UST yields tested range highs following the release of US weekly claims, but in the end the move proved short lived. Ahead of the all-important US payrolls report tonight, US weekly claims were little changed and remained at a subdued level, suggesting the US labour market remains in a tight spot. Initial claims rose to 207k from 205k, marginally below the consensus, 210k.  If we think about the US economy as primarily driven by services sector, then the resilience of the ISM services (in September ISM services index fell to 53.6 from 54.5) would be consistent with low claims, looking ahead however cracks are appearing with a sharp decline in the new orders sub index ( a reliable leading indicator, down 5.7 points to 51.8) suggesting we need to be mindful that it is likely the full impact from the cumulative Fed tightening to date ( higher borrowing rates and tighter access to credit) is yet to fully work its way through the economy. So resilient for now, but for how much longer?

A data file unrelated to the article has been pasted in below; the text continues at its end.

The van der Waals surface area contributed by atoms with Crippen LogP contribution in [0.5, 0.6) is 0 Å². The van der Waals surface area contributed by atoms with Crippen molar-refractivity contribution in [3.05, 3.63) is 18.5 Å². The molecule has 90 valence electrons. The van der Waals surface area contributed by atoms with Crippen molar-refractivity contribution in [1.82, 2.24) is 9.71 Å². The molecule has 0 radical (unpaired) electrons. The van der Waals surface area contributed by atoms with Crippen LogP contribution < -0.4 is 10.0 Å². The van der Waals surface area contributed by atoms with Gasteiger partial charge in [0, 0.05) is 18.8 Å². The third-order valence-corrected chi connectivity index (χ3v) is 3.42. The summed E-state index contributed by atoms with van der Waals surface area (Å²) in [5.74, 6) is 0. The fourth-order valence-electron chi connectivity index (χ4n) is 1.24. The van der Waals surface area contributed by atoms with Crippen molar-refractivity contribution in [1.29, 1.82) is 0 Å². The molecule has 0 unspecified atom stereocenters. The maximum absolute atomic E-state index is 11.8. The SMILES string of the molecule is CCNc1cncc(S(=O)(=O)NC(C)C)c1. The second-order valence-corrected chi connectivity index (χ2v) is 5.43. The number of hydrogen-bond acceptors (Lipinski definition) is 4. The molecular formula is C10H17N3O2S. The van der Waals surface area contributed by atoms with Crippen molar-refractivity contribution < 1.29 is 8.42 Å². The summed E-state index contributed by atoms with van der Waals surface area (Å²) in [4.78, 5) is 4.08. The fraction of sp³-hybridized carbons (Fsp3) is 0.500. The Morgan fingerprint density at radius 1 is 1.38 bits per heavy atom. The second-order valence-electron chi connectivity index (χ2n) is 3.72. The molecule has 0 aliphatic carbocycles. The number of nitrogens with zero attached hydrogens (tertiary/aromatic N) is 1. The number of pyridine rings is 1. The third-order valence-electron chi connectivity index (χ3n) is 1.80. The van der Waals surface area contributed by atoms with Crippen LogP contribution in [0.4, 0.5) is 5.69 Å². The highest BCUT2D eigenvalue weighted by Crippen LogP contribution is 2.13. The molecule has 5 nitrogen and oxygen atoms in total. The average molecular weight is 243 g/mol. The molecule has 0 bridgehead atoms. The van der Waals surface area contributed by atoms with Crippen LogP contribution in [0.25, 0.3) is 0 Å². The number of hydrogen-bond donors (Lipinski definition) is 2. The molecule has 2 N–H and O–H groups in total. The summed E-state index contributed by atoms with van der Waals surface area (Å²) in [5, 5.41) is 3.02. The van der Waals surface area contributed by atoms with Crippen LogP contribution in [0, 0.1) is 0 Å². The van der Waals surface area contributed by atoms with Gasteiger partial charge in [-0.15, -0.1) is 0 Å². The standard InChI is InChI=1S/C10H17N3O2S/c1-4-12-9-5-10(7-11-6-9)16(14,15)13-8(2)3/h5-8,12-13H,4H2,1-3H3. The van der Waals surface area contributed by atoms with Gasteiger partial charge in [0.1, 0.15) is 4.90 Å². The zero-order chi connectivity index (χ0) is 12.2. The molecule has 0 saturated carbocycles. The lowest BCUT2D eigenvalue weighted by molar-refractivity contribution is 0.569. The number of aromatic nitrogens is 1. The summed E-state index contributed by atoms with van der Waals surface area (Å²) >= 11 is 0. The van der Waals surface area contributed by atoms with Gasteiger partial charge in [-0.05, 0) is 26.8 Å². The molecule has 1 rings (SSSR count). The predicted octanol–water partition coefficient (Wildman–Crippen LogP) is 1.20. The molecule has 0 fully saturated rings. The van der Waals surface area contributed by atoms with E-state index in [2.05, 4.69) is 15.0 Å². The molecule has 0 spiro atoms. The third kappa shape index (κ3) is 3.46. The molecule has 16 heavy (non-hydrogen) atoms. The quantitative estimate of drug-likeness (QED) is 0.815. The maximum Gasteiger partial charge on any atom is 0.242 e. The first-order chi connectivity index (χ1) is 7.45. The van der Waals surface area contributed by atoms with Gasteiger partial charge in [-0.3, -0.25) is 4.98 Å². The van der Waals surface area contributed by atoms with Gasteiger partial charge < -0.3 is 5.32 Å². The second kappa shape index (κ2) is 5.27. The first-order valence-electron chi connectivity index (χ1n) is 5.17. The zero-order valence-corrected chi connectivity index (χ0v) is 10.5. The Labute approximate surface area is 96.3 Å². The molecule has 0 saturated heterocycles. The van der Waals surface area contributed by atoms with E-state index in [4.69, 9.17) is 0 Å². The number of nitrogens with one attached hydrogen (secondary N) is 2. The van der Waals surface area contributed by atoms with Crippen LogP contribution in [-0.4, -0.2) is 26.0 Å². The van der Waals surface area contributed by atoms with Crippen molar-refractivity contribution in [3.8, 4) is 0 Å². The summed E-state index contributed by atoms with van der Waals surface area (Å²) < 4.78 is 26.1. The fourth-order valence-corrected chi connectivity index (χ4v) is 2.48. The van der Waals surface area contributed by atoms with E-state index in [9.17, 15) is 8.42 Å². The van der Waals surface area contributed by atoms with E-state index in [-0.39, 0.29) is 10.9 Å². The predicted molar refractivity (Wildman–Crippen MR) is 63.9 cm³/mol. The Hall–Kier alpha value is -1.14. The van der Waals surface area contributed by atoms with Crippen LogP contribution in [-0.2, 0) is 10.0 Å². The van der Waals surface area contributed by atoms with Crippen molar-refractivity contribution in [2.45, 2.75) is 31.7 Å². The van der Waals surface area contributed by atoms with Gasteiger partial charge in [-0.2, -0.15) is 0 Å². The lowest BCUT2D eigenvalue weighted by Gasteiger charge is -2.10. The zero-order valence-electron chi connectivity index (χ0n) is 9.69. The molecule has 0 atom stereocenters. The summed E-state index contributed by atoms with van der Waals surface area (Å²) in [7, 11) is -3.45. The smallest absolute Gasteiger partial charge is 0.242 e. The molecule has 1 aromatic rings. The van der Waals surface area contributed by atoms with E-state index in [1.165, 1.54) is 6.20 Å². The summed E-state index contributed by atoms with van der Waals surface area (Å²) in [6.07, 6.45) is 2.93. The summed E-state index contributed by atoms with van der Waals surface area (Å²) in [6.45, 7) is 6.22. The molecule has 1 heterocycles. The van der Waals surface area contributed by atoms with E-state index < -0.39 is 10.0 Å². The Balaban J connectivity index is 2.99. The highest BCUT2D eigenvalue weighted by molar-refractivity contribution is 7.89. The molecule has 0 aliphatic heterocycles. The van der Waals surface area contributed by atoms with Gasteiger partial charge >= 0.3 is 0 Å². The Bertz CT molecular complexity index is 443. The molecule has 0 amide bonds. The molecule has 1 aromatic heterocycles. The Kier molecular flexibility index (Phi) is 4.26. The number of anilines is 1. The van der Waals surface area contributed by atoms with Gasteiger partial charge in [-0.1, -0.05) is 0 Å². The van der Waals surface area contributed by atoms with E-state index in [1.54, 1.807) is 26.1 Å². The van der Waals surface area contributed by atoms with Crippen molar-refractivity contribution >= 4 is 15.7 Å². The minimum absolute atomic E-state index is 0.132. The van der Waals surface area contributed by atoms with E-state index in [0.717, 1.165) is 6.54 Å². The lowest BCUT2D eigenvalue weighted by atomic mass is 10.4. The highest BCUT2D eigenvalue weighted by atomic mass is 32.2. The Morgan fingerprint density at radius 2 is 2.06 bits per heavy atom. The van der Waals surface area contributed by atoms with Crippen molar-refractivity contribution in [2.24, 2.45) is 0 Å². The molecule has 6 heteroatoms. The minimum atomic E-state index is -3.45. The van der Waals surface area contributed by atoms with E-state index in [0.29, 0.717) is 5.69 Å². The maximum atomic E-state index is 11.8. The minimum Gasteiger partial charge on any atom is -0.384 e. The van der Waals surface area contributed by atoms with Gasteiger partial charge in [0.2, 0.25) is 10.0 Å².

The US trade deficit narrowed to $58.3bn in August, its lowest level since June 2020 . Exports rose 1.6% m/m and Americans reduced spending on goods from overseas with imports falling 0.7%m/m which points to softer domestic demand following rapidly rising borrowing costs. There is now evidence of steady narrowing trend in the deficit, suggesting a move back to pre-covd levels remains on track (a pre-covid average of around $45bn). Net trade is now set to deliver a larger than expected contribution to Q3 GDP.